Figures for top-ups would only become available at the end of March 2013. Provinces would apply to Treasury to have the 2014/15 allocation shifted to 2013/14 (because CAPS would have been implemented in all grades by then). The Minister of Basic Education had also taken up this matter with the Minister of Finance in order to ensure that every learners had a textbook for every subject in every grade by the end of 2014.

Workbooks (for literacy, life skills and numeracy in 11 languages for lower grades, for mathematics in English and Afrikaans for Grades 4 to 9 and for English First Additional Language Grades 1 to 6 (24m in total) had been delivered to 62% of schools. The DBE was collecting data on stationery delivery and would have complete data by the end of November 2013.

Challenges for DBE were:
• Distribution to schools disrupted by service delivery protests
• Litigation
• Service providers who delivered late or abandoned orders
• Shortage of paper, printing materials and infrastructure
• Packing errors by publishers and suppliers
• Delays in reporting incorrect deliveries and shortages by school principals
In addition to the weekly reports from provincial education departments, various inter-provincial fora met to monitor progress, share best practice and address problems.

The DBE was in process of developing an LTSM retention policy. In the meantime, provinces were required to submit reports on retention and retrieval by 31 January 2014.

Mr D Smiles (DA) said it remained to be seen whether the DBE had succeeded in LTSM provision and was not unsceptical about the validity, credibility and reliability of the figures presented. With regard to the different provincial delivery models: as distribution was where the problems lay, was it wise for Limpopo, for instance to use the Post Office and were other distribution agents reliable and have capacity. He would like the names of the various distribution agents.

Mr C Moni (ANC) asked for the purpose of top-up orders only being placed at the end of March 2014.

Ms A Lovemore (DA) had anticipated a broader plan. Would every child really have a textbook for every subject in his her grade by the end of 2014? She had recently visited a secondary school in KwaZulu-Natal where ten learners shared a textbook. Would the DBE sector plan include this level of detail, for instance the number of learners in a class? She wondered what the impact or consequences would be of a Limpopo court case involving Edusolutions’ contract being terminated, as they supplied three provinces. Also, was the DBE planning to go into textbook publishing itself?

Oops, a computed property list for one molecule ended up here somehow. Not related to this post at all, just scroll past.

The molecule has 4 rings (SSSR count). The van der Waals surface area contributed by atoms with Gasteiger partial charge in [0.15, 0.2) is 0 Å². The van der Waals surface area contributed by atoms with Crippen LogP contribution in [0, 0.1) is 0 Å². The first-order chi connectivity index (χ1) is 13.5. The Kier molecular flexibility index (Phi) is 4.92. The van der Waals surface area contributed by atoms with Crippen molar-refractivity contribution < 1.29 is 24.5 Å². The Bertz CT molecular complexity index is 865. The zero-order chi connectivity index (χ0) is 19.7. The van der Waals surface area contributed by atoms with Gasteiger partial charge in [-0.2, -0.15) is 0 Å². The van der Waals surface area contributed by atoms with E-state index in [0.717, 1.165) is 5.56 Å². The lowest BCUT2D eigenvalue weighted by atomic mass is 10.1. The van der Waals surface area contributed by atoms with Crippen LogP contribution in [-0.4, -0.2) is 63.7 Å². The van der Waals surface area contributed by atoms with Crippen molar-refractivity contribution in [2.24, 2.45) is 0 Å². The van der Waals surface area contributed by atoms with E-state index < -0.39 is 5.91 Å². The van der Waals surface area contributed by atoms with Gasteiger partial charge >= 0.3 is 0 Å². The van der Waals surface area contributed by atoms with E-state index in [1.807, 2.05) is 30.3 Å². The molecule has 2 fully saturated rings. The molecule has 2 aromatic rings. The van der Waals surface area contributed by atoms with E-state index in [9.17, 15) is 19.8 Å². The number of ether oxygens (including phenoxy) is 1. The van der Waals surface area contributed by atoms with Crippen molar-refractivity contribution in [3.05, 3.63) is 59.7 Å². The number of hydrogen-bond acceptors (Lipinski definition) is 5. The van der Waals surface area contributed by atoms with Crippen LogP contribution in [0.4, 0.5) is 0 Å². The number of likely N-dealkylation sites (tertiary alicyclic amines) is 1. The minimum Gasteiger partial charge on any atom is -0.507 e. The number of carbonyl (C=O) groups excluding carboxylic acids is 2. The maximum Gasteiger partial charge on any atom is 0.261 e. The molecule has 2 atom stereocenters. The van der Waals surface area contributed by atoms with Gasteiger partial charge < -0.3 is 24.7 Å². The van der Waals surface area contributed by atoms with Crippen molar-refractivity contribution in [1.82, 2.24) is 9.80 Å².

An ANC member was pleased about Braille material being supplied, wanted to know why there could not be a standardised delivery model and what measures could or would be taken if provincial education departments did not supply weekly reports.

Ms J Ngubeni-Maluleka (ANC) would like monitoring to be intensified, especially in the two provinces which, in the weekly update, had delivered only 38% (Free State) and 53% (KwaZulu-Natal). Were textbooks translated into the two new languages?

Mr A Mpontshane (IFP) wanted to know what percentage of learners would probably not have textbooks in 2014. It was mentioned that the Eastern Cape model utilised small enterprises, which stimulated the local economy, but such entities had previously not fulfilled contracts. Service providers were reported, three months ago, to be dumping LTSM – had there been any further developments and what would the DBE response be if a province used the same service provider? Did the DBE profile service providers? He knew that some Edusolutions staff had previously worked for the DBE.